Salt and Heart Health: The Great Debate


“Don’t eat salt”, “eat salt”, “don’t eat salt”…the debate continues. For years, conventional cardiologists have warned of the dangers of salt and put their patients on a low sodium diet or the DASH diet.  Who would have thought this tiny grain would cause so much controversy?  One doctor will give you one recommendation while another will give you a completely different take on it.

Let’s dive into the details; you may be surprised by what the research shows.

Why Has Salt Been Vilified?

Just as the efforts were brought forth to convince us a low fat diet was healthy, there is public effort in the United States to reduce sodium consumption and persuade us to avoid it at all costs, especially if you have a heart condition or high blood pressure. We all know the low fat diet has left Americans fat, sick and tired. What will a continued push for a reduction in salt do for our health?

An international study (INTERSALT) was conducted on salt intake and blood pressure. In short, the study concluded that salt increases blood pressure and lower salt diets such as that of the Yanomami Indians, result in a consistently low blood pressure.

However, another study shows quite the opposite. The Kuna of Panama ate very little salt and there was no presentation of high blood pressure within their community.  As a matter of fact, this was one of the communities in which hypertension was described as rare. In this study, the researchers increased the Kuna’s salt intake to 2.6 tsp of salt and sometimes up to 6. Their indigenous diet remained consistent, with the only change being increased salt intake. There was no increase in blood pressure and the Kuna remained healthy and happy. However, the Kuna who had moved to nearby Panama City and who adopted a western lifestyle  had similar increased hypertension rates to those who lived in the city and were no longer eating their indigenous diet. It appears there is more to blood pressure than the amount of salt you eat.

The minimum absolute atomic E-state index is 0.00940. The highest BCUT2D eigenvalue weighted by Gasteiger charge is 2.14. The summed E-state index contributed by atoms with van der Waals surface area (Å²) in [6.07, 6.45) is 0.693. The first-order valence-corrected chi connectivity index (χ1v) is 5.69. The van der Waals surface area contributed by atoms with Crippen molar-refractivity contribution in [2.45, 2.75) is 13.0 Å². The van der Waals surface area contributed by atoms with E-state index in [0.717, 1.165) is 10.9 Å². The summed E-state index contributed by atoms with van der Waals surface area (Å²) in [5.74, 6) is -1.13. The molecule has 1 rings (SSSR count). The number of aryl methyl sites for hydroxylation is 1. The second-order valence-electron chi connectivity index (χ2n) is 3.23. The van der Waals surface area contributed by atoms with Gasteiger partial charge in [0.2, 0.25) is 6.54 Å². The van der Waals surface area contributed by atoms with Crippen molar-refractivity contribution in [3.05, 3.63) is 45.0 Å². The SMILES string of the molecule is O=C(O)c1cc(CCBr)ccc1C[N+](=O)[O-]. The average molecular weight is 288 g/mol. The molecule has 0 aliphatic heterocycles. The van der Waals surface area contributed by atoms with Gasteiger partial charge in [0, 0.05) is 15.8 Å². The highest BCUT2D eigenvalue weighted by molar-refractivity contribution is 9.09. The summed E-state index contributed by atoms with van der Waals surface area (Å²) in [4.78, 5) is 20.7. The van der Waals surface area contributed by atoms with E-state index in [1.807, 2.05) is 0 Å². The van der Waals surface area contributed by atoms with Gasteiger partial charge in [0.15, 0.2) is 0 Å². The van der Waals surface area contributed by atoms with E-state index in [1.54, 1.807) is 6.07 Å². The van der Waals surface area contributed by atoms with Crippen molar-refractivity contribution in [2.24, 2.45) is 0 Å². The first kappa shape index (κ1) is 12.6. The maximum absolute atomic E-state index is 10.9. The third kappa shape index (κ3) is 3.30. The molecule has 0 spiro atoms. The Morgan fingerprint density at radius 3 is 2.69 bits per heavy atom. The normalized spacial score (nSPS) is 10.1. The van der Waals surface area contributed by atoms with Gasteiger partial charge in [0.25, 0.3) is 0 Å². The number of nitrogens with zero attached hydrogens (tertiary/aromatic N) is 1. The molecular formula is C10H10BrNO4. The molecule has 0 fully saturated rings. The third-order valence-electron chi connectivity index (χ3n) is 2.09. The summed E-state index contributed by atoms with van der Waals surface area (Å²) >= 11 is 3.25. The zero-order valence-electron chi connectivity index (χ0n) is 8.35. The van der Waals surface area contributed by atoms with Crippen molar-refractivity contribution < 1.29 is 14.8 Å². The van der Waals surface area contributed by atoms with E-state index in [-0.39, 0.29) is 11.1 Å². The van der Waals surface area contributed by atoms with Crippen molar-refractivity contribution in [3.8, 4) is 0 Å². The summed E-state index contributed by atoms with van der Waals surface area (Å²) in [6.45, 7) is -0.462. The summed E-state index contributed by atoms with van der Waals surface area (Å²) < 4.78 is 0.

Could it be that simply living a healthy lifestyle and addressing factors such as stress, diet (following in our paleo ancestors’ steps ), sleep and sunshine combat any effects salt would normally have on our blood pressure?

A recent study indicates that a low salt diet may be detrimental, actually increasing the risk of cardiovascular disease and death. Sodium is an electrolyte that helps to regulate the rhythm and rate of the heart. It is a mineral that influences cells, hormones and other molecules within the cardiovascular system; it stands to reason we need it. However, for those with other conditions such as (but not limited to) heart failure or kidney disease, a low sodium diet may be necessary.

Is Low Sodium or Low Potassium the Culprit?

Could the answer to high blood pressure, when it comes to sodium and potassium, be to raise potassium? We need sodium to be in proper balance with potassium for optimal functioning: potassium intake should ideally be three times that of sodium. A recent study says that increasing potassium reduces blood pressure with no negative side effects and “higher potassium intake was associated with a 24% lower risk of stroke”. As it is, most of us simply do not get the recommended daily intake of potassium which stands at about 4700mg. Consider supplementing with Potassium Boost for additional potassium.

Negative Consequences of Salt Deficiency:

Salt makes food taste better, but do not forget that not all salt is created equally. We cannot expect to eat sodium in the form of processed foods and maintain a healthy lifestyle free from high blood pressure and AFib. Sprinkle the high quality sea salt such as Redmond Real Salt or Colima. These are clean brands that are tested for microplastics. It’s simple: eat at home, salt to taste and avoid food out!


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